Balance Training for Seniors
Recognizing and enhancing the various components of balance provides the greatest chance for success. This means improving stability (foot, knee and lumbar spine); teaching clients to dissociate at the appropriate regions (ankle, hip and thoracic spine); and progressing them through functional movement patterns. This systematic and progressive approach is key to enhancing balance while providing older individuals with essential tools for a lifetime of successful movement.
Three Systems That Maintain Optimal Balance
Optimal balance requires input from both our body in space and our external environment. To analyze, interpret and anticipate our environment, the central nervous system (CNS) utilizes three systems: visual, somatosensory and vestibular.
- Visual. This is the system we rely on the most to provide feedback to the CNS about our body’s movement in space. It allows us to anticipate the terrain we are on, note objects around us and determine the appropriate response necessary for optimal navigation.
- Somatosensory. This system provides us feedback about our body’s movement relative to its base of support and about the movements of one body part in relation to other parts. It relies on proprioceptors located within muscles and joints and becomes the primary operating system when input from the visual system is insufficient (e.g., when we are walking in the dark).
- Vestibular. This system is located within the inner ear and responds to movements of the head. It becomes increasingly important for balance if data from visual and somatosensory systems are unavailable or conflicting.
The Foot Tripod
Disruption in the proprioceptive system is directly involved in further movement dysfunctions by altering both joint stabilization and the timing of muscle contraction. Therefore, the key to restoring optimal and efficient movement patterns is to restore proprioception in crucial regions of the body. In the case of balance, we look primarily at the foot and ankle complex.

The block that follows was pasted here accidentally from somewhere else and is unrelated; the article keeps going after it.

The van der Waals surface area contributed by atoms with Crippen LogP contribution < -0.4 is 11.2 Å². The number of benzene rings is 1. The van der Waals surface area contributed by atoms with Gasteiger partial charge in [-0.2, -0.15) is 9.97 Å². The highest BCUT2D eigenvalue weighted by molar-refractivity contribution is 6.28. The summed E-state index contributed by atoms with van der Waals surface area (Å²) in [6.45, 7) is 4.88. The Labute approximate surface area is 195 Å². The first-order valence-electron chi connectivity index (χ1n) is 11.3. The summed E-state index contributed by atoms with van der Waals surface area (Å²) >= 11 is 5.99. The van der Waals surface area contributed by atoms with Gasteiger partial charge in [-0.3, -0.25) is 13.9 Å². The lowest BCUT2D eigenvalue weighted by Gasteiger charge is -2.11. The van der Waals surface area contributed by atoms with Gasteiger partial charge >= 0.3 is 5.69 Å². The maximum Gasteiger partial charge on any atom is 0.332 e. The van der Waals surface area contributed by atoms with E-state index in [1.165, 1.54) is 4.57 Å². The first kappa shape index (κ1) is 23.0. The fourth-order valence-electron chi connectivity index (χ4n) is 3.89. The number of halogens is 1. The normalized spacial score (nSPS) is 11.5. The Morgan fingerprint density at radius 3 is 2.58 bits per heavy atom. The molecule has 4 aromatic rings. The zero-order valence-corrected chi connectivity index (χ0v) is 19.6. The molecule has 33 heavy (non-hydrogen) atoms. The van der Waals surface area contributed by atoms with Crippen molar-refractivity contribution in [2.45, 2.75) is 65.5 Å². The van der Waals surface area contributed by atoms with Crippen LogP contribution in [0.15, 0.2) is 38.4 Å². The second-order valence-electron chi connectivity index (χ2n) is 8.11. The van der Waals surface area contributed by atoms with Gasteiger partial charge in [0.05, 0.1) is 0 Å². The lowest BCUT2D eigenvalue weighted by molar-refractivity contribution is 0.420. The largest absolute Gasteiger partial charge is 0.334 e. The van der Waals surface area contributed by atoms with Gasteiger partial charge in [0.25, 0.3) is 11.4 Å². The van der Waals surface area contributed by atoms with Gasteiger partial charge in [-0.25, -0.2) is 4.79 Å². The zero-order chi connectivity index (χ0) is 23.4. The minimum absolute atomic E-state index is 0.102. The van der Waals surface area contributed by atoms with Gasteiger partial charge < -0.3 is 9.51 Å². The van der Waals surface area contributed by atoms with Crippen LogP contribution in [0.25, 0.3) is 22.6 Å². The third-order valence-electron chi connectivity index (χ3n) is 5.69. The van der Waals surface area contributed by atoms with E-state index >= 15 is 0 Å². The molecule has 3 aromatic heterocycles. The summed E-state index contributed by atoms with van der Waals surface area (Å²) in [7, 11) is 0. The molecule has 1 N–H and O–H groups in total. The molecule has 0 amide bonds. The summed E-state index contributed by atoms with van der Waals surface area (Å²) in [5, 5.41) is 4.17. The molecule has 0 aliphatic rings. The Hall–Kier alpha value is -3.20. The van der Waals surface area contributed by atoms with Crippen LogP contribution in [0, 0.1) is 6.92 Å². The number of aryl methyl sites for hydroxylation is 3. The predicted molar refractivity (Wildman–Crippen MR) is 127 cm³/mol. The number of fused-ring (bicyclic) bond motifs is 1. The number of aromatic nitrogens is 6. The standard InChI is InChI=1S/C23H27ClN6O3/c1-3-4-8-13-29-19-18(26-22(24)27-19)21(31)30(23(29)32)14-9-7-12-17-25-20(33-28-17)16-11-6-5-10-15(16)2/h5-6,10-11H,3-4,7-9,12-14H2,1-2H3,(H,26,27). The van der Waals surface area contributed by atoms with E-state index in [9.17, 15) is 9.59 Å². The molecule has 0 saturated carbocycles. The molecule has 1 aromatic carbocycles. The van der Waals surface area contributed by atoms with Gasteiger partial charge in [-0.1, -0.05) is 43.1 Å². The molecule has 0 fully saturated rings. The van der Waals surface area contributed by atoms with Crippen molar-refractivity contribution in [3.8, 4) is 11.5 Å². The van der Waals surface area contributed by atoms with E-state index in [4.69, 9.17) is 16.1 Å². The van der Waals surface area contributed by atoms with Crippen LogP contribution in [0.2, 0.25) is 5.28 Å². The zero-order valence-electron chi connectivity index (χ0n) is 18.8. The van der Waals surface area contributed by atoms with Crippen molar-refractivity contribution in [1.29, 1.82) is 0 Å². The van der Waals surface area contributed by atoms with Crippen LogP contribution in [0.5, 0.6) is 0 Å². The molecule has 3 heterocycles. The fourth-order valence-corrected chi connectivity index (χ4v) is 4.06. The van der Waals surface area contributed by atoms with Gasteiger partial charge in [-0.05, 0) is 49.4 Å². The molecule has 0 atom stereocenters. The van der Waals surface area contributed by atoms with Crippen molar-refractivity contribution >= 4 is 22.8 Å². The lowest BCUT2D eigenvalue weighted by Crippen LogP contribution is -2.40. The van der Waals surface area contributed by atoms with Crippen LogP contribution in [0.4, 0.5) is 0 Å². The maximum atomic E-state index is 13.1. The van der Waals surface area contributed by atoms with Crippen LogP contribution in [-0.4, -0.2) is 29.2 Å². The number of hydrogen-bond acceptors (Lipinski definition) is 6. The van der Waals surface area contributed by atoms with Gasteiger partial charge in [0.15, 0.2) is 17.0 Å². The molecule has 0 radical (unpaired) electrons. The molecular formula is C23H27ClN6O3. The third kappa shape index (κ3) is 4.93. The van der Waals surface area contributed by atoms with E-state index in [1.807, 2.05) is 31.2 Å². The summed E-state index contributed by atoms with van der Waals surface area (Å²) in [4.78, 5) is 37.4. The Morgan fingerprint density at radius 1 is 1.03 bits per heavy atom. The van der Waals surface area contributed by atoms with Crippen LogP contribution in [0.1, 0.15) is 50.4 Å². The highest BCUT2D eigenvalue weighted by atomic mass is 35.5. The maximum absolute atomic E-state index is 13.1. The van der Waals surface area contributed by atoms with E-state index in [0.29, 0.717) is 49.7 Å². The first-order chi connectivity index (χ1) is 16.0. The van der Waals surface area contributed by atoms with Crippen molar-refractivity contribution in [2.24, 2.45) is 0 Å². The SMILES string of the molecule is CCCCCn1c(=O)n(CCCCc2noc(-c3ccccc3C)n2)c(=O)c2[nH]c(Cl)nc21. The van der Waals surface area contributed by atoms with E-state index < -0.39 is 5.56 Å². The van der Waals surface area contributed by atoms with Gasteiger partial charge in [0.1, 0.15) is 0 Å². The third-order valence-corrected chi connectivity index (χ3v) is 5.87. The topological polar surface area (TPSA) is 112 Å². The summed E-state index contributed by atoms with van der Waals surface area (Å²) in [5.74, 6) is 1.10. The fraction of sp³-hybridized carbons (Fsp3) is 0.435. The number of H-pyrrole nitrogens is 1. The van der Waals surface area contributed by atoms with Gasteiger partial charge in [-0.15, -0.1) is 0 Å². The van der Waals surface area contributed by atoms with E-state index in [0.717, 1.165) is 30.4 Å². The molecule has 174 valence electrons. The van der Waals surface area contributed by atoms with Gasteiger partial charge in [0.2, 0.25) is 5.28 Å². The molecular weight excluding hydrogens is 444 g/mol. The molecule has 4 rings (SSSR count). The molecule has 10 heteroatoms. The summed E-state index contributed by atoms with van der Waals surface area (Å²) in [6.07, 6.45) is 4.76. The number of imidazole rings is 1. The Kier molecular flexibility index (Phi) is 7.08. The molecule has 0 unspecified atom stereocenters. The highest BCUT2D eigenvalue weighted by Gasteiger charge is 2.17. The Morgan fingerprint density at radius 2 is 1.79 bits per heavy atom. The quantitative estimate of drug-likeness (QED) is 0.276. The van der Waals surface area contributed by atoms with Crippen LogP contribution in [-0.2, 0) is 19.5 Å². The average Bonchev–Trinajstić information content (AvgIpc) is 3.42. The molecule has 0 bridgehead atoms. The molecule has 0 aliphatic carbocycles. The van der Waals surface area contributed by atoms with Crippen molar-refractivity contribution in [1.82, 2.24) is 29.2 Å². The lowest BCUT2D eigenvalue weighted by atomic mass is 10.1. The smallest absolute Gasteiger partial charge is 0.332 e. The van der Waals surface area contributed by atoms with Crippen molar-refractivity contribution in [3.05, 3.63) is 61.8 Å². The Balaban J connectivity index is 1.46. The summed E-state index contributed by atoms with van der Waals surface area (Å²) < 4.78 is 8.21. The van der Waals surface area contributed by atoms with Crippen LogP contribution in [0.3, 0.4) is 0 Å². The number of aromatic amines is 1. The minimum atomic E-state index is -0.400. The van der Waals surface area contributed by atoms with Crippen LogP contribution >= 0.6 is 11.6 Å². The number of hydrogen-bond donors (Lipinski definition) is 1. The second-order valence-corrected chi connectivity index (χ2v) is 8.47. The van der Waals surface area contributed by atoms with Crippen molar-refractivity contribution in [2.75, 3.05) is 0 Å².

The three points of foot-to-surface contact, creating a “foot tripod” foundation, are the big toe, the small toe and the center of the heel. Strive for this contact in all the patterns in which the foot is in flat contact with the ground. Why is this so important? The weight of the foot pressing down and spreading the metatarsals (long bones of the foot) stretches the interossei muscles located between the metatarsals. This sends a reflexive signal back to the brain to contract the extensor musculature in order to stabilize the foot and lower leg.
Begin with the client’s shoes off so that you can watch the foot response and monitor for signs of toe gripping (see Figures 1 & 2). Toe gripping is a pathological response in which the individual is trying to over-recruit the long toe flexors to make up for weakness and instability in the foot’s intrinsic muscles. Clients who demonstrate dysfunction in the feet—for example, claw toes, hammertoes or bunions—generally possess weakness or inhibition of the intrinsic foot musculature.
Correct foot placement is critical during both static postures and functional movement patterns, such as lunging. The foot tripod should be established regardless of the plane of motion in which the movement pattern is performed. Proper alignment should be established between the foot, knee and hip regions, with a neutral spine. To improve stability, have the client visualize a line from the foot tripod up through the knee and directly into the hip socket.
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